Artificial Intelligence, climate and ecological breakdown, future pandemics, global conflict, political systems under pressure. These are just some of the significant challenges that humanity faces today. But these challenges also present us with great opportunities to make a positive difference, through our teaching and research. 

The Humanities effect positive change in the world by analysing complex problems, informing debate, exchanging ideas and influencing for good. They enable us to expand our horizons and allow for other perspectives to be heard in an empathetic way. The Humanities also have the power to help us understand such challenges in their broader context through historical, cultural, political and linguistic lenses.




How will AI shape the future? Can we navigate the coming revolutions? What, ultimately, does it mean to be human and to live in this fast-changing world? The Humanities have the power to help us with these questions.

They allow us to steer the best course into the future - from informing policy-making and helping to bridge the divide between opinions and beliefs, to articulating complex problems and guiding medical and technological innovation in an ethical manner, to proposing how we can co-exist with intelligent machines.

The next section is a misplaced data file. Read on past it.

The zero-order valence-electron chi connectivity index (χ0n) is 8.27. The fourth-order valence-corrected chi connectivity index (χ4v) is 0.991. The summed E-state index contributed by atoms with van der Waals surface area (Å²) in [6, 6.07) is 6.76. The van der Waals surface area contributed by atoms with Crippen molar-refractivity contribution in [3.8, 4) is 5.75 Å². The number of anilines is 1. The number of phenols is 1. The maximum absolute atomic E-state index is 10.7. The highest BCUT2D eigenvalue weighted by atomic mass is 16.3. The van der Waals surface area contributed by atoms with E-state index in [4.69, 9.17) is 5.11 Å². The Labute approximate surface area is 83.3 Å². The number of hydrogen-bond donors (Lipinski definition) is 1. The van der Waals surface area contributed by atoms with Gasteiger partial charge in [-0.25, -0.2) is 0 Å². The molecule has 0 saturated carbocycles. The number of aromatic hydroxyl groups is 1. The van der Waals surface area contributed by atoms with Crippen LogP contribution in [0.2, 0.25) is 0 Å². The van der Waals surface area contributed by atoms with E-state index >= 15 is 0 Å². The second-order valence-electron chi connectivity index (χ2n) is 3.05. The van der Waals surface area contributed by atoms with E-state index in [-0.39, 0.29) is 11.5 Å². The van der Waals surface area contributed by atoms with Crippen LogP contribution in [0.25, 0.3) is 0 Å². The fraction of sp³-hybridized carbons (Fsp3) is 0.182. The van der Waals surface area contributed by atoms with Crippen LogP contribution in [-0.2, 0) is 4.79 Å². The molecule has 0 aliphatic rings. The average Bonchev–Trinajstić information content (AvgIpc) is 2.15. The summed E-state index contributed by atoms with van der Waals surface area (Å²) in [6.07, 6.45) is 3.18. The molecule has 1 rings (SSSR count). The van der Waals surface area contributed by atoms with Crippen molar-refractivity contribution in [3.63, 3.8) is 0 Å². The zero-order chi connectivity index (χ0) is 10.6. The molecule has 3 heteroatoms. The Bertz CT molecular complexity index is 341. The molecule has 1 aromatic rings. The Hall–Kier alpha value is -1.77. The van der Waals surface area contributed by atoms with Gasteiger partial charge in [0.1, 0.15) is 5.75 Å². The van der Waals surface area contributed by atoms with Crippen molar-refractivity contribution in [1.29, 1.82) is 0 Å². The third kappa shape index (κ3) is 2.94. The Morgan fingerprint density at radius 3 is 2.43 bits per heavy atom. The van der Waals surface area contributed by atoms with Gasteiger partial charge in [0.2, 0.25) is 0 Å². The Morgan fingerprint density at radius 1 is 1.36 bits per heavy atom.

We are looking for that next generation of linguists, musicians, classicists, historians, philosophers, artists, theologists, writers and entrepreneurs to play their part in shaping the future and to join the long list of Humanities alumni who have made their mark on the world – from Adam Smith, Oscar Wilde and J.R.R. Tolkien, to Vera Brittain, Indira Gandhi, Martha Lane-Fox and Hugh Grant.

With our cutting-edge, cross disciplinary courses, our wide range of artist- and researcher-led projects, the innovative start-ups created by our graduates, our ground-breaking work on the ethics of AI, and the opening of the new Schwarzman Centre for the Humanities in 2025, we now have a once in a lifetime opportunity to tackle some of the biggest challenges ever faced.